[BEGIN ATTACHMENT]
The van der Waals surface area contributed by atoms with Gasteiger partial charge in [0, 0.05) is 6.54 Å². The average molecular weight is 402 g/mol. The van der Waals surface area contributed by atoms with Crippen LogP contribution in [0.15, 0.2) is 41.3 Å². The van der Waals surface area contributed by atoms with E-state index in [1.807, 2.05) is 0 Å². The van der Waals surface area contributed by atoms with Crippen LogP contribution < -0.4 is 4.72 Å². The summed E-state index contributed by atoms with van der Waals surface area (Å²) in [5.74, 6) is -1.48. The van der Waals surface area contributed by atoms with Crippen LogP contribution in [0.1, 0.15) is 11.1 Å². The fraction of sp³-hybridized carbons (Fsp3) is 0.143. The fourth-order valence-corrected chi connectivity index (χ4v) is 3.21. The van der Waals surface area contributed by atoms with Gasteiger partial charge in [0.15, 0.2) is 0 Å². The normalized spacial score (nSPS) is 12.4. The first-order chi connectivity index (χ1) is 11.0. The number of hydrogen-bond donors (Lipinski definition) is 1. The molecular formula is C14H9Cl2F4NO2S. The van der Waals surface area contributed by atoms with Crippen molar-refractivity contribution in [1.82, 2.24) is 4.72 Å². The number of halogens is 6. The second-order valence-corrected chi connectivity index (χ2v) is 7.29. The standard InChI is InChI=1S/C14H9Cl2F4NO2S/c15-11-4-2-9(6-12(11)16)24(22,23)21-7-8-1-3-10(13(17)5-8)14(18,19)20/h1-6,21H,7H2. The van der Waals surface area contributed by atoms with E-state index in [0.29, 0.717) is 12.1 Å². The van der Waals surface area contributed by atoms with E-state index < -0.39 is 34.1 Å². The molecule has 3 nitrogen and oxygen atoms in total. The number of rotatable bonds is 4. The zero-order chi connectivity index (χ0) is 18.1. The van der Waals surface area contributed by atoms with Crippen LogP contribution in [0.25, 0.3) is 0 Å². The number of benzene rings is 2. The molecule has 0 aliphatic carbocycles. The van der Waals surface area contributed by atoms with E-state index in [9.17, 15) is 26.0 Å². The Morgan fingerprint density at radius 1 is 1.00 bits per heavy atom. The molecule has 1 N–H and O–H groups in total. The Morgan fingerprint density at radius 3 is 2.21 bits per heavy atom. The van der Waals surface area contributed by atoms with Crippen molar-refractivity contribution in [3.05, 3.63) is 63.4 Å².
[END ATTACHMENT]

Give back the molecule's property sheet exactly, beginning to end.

The van der Waals surface area contributed by atoms with Gasteiger partial charge in [0, 0.05) is 6.54 Å². The average molecular weight is 402 g/mol. The van der Waals surface area contributed by atoms with Crippen LogP contribution in [0.15, 0.2) is 41.3 Å². The van der Waals surface area contributed by atoms with E-state index in [1.807, 2.05) is 0 Å². The van der Waals surface area contributed by atoms with Crippen LogP contribution < -0.4 is 4.72 Å². The summed E-state index contributed by atoms with van der Waals surface area (Å²) in [5.74, 6) is -1.48. The van der Waals surface area contributed by atoms with Crippen LogP contribution in [0.1, 0.15) is 11.1 Å². The fraction of sp³-hybridized carbons (Fsp3) is 0.143. The fourth-order valence-corrected chi connectivity index (χ4v) is 3.21. The van der Waals surface area contributed by atoms with Gasteiger partial charge in [0.15, 0.2) is 0 Å². The normalized spacial score (nSPS) is 12.4. The first-order chi connectivity index (χ1) is 11.0. The number of hydrogen-bond donors (Lipinski definition) is 1. The molecular formula is C14H9Cl2F4NO2S. The van der Waals surface area contributed by atoms with Crippen molar-refractivity contribution in [1.82, 2.24) is 4.72 Å². The number of halogens is 6. The second-order valence-corrected chi connectivity index (χ2v) is 7.29. The standard InChI is InChI=1S/C14H9Cl2F4NO2S/c15-11-4-2-9(6-12(11)16)24(22,23)21-7-8-1-3-10(13(17)5-8)14(18,19)20/h1-6,21H,7H2. The van der Waals surface area contributed by atoms with E-state index in [0.29, 0.717) is 12.1 Å². The van der Waals surface area contributed by atoms with E-state index < -0.39 is 34.1 Å². The molecule has 3 nitrogen and oxygen atoms in total. The number of rotatable bonds is 4. The zero-order chi connectivity index (χ0) is 18.1. The van der Waals surface area contributed by atoms with Crippen LogP contribution in [0.25, 0.3) is 0 Å². The number of benzene rings is 2. The molecule has 0 aliphatic carbocycles. The van der Waals surface area contributed by atoms with E-state index in [9.17, 15) is 26.0 Å². The Morgan fingerprint density at radius 1 is 1.00 bits per heavy atom. The molecule has 1 N–H and O–H groups in total. The Morgan fingerprint density at radius 3 is 2.21 bits per heavy atom. The van der Waals surface area contributed by atoms with Crippen molar-refractivity contribution in [3.05, 3.63) is 63.4 Å².